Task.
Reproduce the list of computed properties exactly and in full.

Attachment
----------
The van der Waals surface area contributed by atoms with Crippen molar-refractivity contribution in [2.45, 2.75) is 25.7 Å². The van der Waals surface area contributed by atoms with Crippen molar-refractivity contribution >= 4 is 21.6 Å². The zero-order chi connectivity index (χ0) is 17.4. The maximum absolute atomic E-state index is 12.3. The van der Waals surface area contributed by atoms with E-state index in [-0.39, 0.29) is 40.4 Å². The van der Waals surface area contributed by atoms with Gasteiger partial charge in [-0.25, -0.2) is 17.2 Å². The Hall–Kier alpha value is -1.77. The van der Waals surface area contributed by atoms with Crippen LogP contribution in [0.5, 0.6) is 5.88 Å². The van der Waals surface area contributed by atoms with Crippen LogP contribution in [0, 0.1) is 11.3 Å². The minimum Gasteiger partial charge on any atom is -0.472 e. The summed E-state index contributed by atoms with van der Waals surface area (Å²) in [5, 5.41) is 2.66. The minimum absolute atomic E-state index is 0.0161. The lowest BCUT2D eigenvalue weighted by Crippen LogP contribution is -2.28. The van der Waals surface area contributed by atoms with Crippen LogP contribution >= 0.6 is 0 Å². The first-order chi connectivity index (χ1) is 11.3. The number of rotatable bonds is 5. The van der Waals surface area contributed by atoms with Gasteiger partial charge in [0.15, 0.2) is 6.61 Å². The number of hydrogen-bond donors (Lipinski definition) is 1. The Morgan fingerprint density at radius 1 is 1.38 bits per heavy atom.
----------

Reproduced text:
The van der Waals surface area contributed by atoms with Crippen molar-refractivity contribution in [2.45, 2.75) is 25.7 Å². The van der Waals surface area contributed by atoms with Crippen molar-refractivity contribution >= 4 is 21.6 Å². The zero-order chi connectivity index (χ0) is 17.4. The maximum absolute atomic E-state index is 12.3. The van der Waals surface area contributed by atoms with E-state index in [-0.39, 0.29) is 40.4 Å². The van der Waals surface area contributed by atoms with Gasteiger partial charge in [-0.25, -0.2) is 17.2 Å². The Hall–Kier alpha value is -1.77. The van der Waals surface area contributed by atoms with Crippen LogP contribution in [0.5, 0.6) is 5.88 Å². The van der Waals surface area contributed by atoms with Crippen LogP contribution in [0, 0.1) is 11.3 Å². The minimum Gasteiger partial charge on any atom is -0.472 e. The summed E-state index contributed by atoms with van der Waals surface area (Å²) in [5, 5.41) is 2.66. The minimum absolute atomic E-state index is 0.0161. The lowest BCUT2D eigenvalue weighted by Crippen LogP contribution is -2.28. The van der Waals surface area contributed by atoms with Crippen LogP contribution >= 0.6 is 0 Å². The first-order chi connectivity index (χ1) is 11.3. The number of rotatable bonds is 5. The van der Waals surface area contributed by atoms with Gasteiger partial charge in [0.15, 0.2) is 6.61 Å². The number of hydrogen-bond donors (Lipinski definition) is 1. The Morgan fingerprint density at radius 1 is 1.38 bits per heavy atom.